Here is the weekly cybersecurity bulletin highlighting the latest developments in phishing protection.


The City of Augusta Cyberattack Claimed by BlackByte Ransomware Gang

Augusta, Georgia, has fallen victim to a cyberattack that resulted in the city’s IT system outage

The unauthorized access to Augusta’s governance network caused disruptions and technical difficulties starting on May 21. While city officials did not disclose the exact nature of the attack, the BlackByte ransomware gang claimed responsibility and identified Augusta as one of its targets.

As Georgia’s second-largest city with a population exceeding 611,000, Augusta is now working to investigate the incident’s full impact and restore the affected systems promptly. 

Augusta’s Information Technology Department is diligently examining the incident to assess the extent of the systems’ damage and restore full functionality.


Cyberattack on 30 Portuguese Banks’ Credentials Linked to ‘Operation Magalenha’

A group of threat actors from Brazil has been attacking thirty Portuguese government and private financial organizations since 2021. 


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Image sourced from


The malicious campaign, known as ‘Operation Magalenha,’ was exposed by a report from Sentinel Labs. The malicious actors initiated the attack by sending phishing emails pretending to be from Portuguese organizations like EDP (Energias de Portugal) and the AT (Tax and Customs Authority). They also created fake websites to trick victims.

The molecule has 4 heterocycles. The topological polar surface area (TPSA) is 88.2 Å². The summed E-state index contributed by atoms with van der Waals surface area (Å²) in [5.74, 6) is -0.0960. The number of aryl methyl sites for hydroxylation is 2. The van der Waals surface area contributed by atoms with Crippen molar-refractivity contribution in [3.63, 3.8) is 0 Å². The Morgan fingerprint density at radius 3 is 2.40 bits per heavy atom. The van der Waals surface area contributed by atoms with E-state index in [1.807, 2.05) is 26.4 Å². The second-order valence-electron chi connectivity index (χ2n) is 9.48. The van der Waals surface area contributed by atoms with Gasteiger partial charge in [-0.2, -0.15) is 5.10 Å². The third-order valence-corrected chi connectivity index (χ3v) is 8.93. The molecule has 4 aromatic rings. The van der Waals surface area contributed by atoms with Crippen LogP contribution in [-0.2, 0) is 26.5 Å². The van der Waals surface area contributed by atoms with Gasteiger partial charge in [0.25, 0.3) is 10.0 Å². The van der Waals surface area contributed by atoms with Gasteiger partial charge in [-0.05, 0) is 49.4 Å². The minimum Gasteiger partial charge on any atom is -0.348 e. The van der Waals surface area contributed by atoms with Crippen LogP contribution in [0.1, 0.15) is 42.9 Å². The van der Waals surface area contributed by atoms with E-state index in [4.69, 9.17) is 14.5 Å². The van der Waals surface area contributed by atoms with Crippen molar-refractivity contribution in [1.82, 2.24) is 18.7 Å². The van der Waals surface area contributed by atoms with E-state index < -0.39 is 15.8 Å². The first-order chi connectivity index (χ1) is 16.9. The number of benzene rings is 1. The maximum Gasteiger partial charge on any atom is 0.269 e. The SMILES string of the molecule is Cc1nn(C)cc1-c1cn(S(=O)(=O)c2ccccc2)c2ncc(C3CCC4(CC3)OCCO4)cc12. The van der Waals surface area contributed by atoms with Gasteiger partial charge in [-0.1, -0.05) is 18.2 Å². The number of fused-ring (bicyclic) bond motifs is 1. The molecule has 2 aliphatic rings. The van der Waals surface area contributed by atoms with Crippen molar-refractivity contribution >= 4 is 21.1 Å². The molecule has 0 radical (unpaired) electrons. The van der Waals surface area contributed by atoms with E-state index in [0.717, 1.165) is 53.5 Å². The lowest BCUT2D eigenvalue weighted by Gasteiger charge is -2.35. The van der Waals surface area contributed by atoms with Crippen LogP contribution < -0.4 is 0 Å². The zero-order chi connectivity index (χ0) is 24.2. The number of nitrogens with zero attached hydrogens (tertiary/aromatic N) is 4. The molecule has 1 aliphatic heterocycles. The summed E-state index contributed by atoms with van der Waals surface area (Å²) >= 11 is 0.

Once infected, the threat actors gain control over the victims’ systems using malware called ‘PeepingTitle,’ which allows them to monitor the victims’ activities, steal their credentials, and collect sensitive information. 

Malicious actors have shown adaptability by switching tactics and using different cloud service providers to avoid detection. This new campaign is no exception.


Malicious RomCom Malware Spreads via Google Ads and Trojanized ChatGPT, GIMP, and More

A new campaign involving the RomCom malware has been discovered wherein the malicious attackers use fictitious websites to deceive users into downloading and launching malicious installers

Trend Micro has been monitoring RomCom since the summer of 2022 and declared that the threat actors behind the malware have increased their evasion techniques by encrypting and obfuscating payloads.

With new and powerful commands to expand the malware’s capabilities, the adversaries use malicious websites in the campaign to imitate popular software applications such as GIMP, ChatGPT, WinDirStat, and more.

These fake websites are promoted through Google advertisements and targeted phishing emails and come with a malware payload, which can execute various commands. It enables the attackers to drop files, exfiltrate data, set up proxies, and install additional malware. 


malware attack


Trend Micro has shared the severity of the novel threat and provided IoCs (Indicators of Compromise) you can use to defend against RomCom attacks.